Algae/Cyanobacteria Outbreaks on Greens

    1. Algae infestations are a common problem on bentgrass greens.
    2. Algae presence within the leaf sheath is concerning, since some species produce toxins.

    • Algae – Earlier wet conditions and high humidity has caused an increase in algae observations on putting green samples submitted to the lab. While in some cases these algae are simply filling in the voids of thinned turf, some of these species are known to produce toxins to gain a competitive edge over our desired bentgrass. When looking at these samples, algae either coating the leaf tips or present down in the leaf sheath of declining plants is normally cause for alarm even when not causing the typical yellow spot disease (click here for previous update). Regular applications of chlorothalonil and mancozeb will aid in algae reduction.
    • Brown Patch on Tall Fescue warning – Sweaty pants means it’s brown patch time. We noticed brown patch starting on our creeping bentgrass fairway height trials yesterday so brown patch outbreaks on tall fescue lawns can’t be far behind. Do not use nitrogen at high rates in a fast release form, and water in the morning rather than at dusk to reduce brown patch severity.

    • Zoysia bug warning – Billbug and chinch bug damage is starting to be observed on infested zoysia fairways and lawns. On sites with a previous history of billbug damage, preventive insecticide applications (many are using a tank mix of bifenthrin and imidacloprid) should have been made in early May to knock back egg laying adults. Chinch bugs are a bit trickier since occurrence may be sporadic from year to year, particularly after previously being controlled. Rigorously scouting for presence and damage will allow for an early curative application and perhaps prevent unnecessary insecticide use. See this previous report for more information.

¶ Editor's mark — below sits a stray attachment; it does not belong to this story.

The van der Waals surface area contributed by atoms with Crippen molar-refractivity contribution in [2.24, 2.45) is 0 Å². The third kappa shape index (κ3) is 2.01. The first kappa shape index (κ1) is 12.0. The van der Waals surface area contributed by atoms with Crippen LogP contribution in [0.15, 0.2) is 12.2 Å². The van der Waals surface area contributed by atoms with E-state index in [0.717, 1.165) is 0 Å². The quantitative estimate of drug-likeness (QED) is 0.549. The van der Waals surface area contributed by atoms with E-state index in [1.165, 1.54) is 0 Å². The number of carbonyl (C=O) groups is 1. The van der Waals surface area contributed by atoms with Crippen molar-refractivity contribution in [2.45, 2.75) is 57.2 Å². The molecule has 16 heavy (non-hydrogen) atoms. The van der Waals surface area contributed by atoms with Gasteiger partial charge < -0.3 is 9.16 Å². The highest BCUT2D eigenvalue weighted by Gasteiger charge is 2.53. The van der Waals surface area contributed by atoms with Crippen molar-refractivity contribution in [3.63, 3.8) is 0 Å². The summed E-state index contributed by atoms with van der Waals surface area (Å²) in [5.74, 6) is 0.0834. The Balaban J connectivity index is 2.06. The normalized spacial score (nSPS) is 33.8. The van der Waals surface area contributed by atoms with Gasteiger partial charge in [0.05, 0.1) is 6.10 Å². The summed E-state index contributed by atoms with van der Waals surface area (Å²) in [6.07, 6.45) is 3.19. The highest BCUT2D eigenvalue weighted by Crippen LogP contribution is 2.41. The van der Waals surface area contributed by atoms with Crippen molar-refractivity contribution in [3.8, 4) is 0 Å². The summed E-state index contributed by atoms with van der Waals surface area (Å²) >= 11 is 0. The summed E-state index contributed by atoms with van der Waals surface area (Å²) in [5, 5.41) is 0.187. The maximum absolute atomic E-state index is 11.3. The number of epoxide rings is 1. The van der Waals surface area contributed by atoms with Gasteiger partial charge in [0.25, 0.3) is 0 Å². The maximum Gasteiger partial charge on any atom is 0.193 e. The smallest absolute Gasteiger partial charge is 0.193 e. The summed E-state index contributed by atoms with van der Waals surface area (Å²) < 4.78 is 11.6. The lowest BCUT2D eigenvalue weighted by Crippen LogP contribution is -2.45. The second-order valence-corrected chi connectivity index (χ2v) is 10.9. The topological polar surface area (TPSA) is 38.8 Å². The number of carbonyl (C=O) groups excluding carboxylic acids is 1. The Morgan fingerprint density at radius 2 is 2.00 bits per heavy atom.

Etiolation: The Chicken (Bacteria)
    or the Egg (Environment)?

    Bacterial Chlorosis/Etiolation

    1. In July 2016, we spurred etiolation symptoms with a Primo + N tank mix.
    2. Bacteria streaming from veins of cut bentgrass leaf.

    Our first observation of bacterial etiolation was submitted to the diagnostic clinic yesterday, and it brought to mind an interesting question – does the cause stem from the chicken or the egg? In other words, is the bacteria itself doing the major lifting or is it the predisposition due to the environment? When we get into these dog days of summer, the argument is really a moot point since both are at play, but it is interesting that we can observe the etiolation at this point in the season but never get into the decline phase like was experienced in severe summers like 2011 and 2012.